▪ Broiling: Preheat your broiler. Tip: Place a baking sheet or pan in to preheat. The radiant heat from the pan will cook the fish on the bottom and it will not need turning. Brush the fish with oil to protect it and place it about 3 to 4 inches from the heat. Broil the fish for about 8 minutes per inch of thickness at the thickest point.

▪ Pan Frying: This method is best for fillets or flat fish. Use a heavy-bottomed pan so that the heat is evenly distributed. Cook in oil with a high smoke point, like vegetable or grapeseed, until flesh is flaky and opaque.

▪ Deep Frying: Frying creates a tasty outer coating. Use a deep-fry or candy thermometer. Slowly bring the oil up to 350 degrees and fry the fish between 360 and 375 degrees. If the oil is not hot enough, the fish will absorb it and become heavy. If the oil is too hot, the outer coating will burn and the inside won’t be done. Fry just a few pieces at a time so that they won’t stick together. A piece of fish 1 to 2 inches thick will fry in 2 to 3 minutes. Larger pieces will take only a few minutes longer.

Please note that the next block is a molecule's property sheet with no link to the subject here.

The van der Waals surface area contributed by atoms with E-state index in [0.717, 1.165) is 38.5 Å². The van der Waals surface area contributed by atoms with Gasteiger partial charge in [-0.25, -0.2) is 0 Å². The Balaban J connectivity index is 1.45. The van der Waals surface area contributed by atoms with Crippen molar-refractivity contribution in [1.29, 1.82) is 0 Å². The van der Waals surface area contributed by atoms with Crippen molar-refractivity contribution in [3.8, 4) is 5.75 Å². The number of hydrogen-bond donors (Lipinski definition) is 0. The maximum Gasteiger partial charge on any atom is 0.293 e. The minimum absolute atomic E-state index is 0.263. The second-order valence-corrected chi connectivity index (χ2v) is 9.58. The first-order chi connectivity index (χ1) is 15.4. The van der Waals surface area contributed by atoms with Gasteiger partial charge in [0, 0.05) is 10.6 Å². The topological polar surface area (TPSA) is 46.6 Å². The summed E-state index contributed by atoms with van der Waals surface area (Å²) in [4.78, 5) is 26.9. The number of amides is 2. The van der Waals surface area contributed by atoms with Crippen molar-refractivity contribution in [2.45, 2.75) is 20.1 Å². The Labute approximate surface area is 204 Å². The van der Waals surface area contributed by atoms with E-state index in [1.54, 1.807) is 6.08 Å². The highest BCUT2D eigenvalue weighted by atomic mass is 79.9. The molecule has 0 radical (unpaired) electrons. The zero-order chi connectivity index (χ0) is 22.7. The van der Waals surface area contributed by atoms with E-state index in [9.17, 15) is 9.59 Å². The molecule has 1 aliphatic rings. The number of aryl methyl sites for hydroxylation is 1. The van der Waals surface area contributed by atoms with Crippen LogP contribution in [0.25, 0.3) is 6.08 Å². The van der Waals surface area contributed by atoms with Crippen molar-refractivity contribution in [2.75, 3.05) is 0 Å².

▪ Poaching: Cooking fish in a court bouillon, a water and wine bath, helps to preserve the moisture and is an excellent method of cooking fish that will be served cold or at room temperature. The liquid should just cover the fish and should be brought to a simmer. Never let the liquid boil; it will make the fish rubbery. If you are going to serve the fish cold, then undercook it and remove the pan from the heat. Let the fish cool in the liquid and it will remain juicy and tender.

Fish fest

What: 11th annual Deering Seafood Festival.

When: 10 a.m.-6 p.m. March 29.

Where: Deering Estate, 16701 SW 72nd Ave., Palmetto Bay.

How much: $15 online, $25 at the door, $5 for kids 4-14, free for children under 4.

Info: deeringseafoodfestival.org or 305-235-1668.

Fish markets

Casablanca Fish Market: 400 NW N. River Dr., Miami; 305-371-4107, casablancaseafood.com.

Golden Rule Grocery & Seafood Market: 17505 S. Dixie Hwy., Palmetto Bay; 305-235-0661, goldenruleseafood.com.